Be Where You're Not. Fool The Web.


Although the internet is often portrayed as a single global system, in practice it's not really anything of the sort. Because it's relatively easy to identify someone's approximate location by means of their IP address, and because it's very easy for a web site operator to find the IP address of a visitor, many sites deliberately block users from specific countries.

This is generally done for marketing or legal reasons. For example, look at the BBC News pages from a computer in the UK and you'll see news that's mostly aimed at a British audience. Look at the same page from the USA and you'll see a different selection of stories.

In many cases you can choose which version of a site you want to see. But in some cases you're prohibited from doing so. For example, a video clip that's only licenced for display in Europe won't be viewable by someone in the USA.

Needless to say, it's possible to work around these inconveniences. You simply need to subscribe to a proxy service. You then log into the proxy server, type in the details of the site you want to visit, and the proxy server requests the information on your behalf. Because the proxy is based in the country whose information you want to view, there's no problem.

Hide My Ass proxy service windowOne major proxy service company, HMA, lets you choose from proxy servers in some 75 countries. If you don't want to pay the monthly fee, however, you can still access proxies in the UK, USA and the Netherlands, which gives you a pretty good chance of accessing the information you need. Just enter the country you want to appear to be coming from, and the URL of the site you want to visit, and the system does the rest.

So next time you get an error message saying that the content you want to see isn't available in your region, try surfing to and take it from there. Just make sure you select UK, USA or Netherlands from the list, in order to access the free service.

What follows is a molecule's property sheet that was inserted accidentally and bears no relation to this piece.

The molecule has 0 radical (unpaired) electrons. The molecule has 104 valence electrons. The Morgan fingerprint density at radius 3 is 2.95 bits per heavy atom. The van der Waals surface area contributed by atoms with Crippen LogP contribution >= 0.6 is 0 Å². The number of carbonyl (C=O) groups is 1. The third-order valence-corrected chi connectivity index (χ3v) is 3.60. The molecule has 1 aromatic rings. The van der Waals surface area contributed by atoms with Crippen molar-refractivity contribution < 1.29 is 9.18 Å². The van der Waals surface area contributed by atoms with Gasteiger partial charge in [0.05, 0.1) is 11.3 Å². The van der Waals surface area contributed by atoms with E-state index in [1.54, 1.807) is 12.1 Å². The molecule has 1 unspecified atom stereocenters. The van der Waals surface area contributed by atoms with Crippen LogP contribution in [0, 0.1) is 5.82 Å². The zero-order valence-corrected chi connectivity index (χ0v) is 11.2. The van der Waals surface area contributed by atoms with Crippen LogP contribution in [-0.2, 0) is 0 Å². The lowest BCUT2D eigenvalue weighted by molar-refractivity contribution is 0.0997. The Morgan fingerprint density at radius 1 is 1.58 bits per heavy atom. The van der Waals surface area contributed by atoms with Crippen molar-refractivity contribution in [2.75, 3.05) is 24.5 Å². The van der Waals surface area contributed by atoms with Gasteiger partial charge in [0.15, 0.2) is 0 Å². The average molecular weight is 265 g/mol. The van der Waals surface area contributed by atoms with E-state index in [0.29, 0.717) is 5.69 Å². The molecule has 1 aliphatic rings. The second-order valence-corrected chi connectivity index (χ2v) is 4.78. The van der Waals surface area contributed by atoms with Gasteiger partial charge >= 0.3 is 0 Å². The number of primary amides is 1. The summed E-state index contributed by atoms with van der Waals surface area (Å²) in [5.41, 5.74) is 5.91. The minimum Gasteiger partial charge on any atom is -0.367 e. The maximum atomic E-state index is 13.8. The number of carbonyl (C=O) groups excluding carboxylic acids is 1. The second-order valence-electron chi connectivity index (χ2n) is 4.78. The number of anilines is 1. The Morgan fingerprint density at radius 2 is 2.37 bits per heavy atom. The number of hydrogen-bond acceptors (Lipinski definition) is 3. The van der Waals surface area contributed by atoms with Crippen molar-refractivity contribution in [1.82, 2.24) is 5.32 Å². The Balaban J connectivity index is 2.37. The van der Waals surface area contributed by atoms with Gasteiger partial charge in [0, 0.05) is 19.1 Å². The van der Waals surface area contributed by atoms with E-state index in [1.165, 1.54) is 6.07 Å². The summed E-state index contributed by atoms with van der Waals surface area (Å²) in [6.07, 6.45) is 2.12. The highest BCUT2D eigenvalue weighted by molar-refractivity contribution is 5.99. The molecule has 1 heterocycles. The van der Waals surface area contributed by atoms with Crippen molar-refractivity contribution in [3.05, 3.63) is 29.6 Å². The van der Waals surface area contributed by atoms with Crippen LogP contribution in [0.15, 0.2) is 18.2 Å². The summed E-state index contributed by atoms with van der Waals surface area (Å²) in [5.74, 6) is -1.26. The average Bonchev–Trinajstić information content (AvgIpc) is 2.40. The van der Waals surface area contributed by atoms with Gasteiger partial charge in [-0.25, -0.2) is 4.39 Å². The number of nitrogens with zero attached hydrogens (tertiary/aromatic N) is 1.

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Proxies have been less than bulletproof for awhile. Now with the latest SSL3 exploit it has once again come to light that the NSA has been able to break 1024 for awhile (at least since before 2012) and the DH key exchange exploit made 66% of the VPN servers ripe for de-crypting, if not in real time using precompiled computations then at their leisure since they can/do certainly have more than enough capability to store it now and break it later. At least it appears that regular scumbags can break 512, 768 takes an academic skilled team and 1024 takes a Nation (backed) State of jerkwads to break and the NSA has been capable of this for a minimum of 3 to 5 years so who knows where they are at now you can't REALLY count on any connection being secure, especially when the lag time is 3-5 years or more from when they do something and we start hearing about it or by chance discover it. People feel confident about TOR and VPN's. You know 100% for a fact they are capturing every single packet you send, it can't be very long until they figure out how to break every encryption, after all, we're paying them lots of good tax dollars to do it.

I am afraid, there is a technical detail, with the "WebRTC" leak, even with a VPN, it is possible to detect your real IP Address. Chrome and Opera are specially vulnerable to this issue and there is no patch or solution in sight, the current addons for Chrome do not work.
Try it here :
Firefox can be fixed with an addon or by editing the internal settings

I tried to use the UK link and was promptly bounced back to the free version. Too bad, it looked promising, but I will have to find another service.

A while back, I gave a previous version of ChrisPC Free Anonymous Proxy a try and found it useful to be able to listen to geo-restricted BBC and CBC streams from the U.S. -- (as it is ad-supported, be mindful during installation; current version: 6.0, released 2015.04.15).

I needed this service just a few minutes after I read the article. I tried to use the service in the US to log onto a site from the UK, but as soon as I selected United Kingdom a link appeared that said "Back to free version" and it wouldn't let me use the service. - Jon

No joke. I've used it in the past. It worked OK as a Firefox add-on, but I prefer to use the TOR browser (4.5.1 is latest). TOR is free and now built in to Firefox ESR. It is however kind of slow to load (at least on my notebook). TOR does come with a number of security features including NoScript, HTTPS Everywhere. There is more on TOR at

So, how is this different from any run-of-the-mill VPN/Proxy service?

"hidemyass", huh?? Is this an April 1 article??

Seriously, THANK YOU for this and ALL the very helpful, interesting, educational, and exceptional articles!!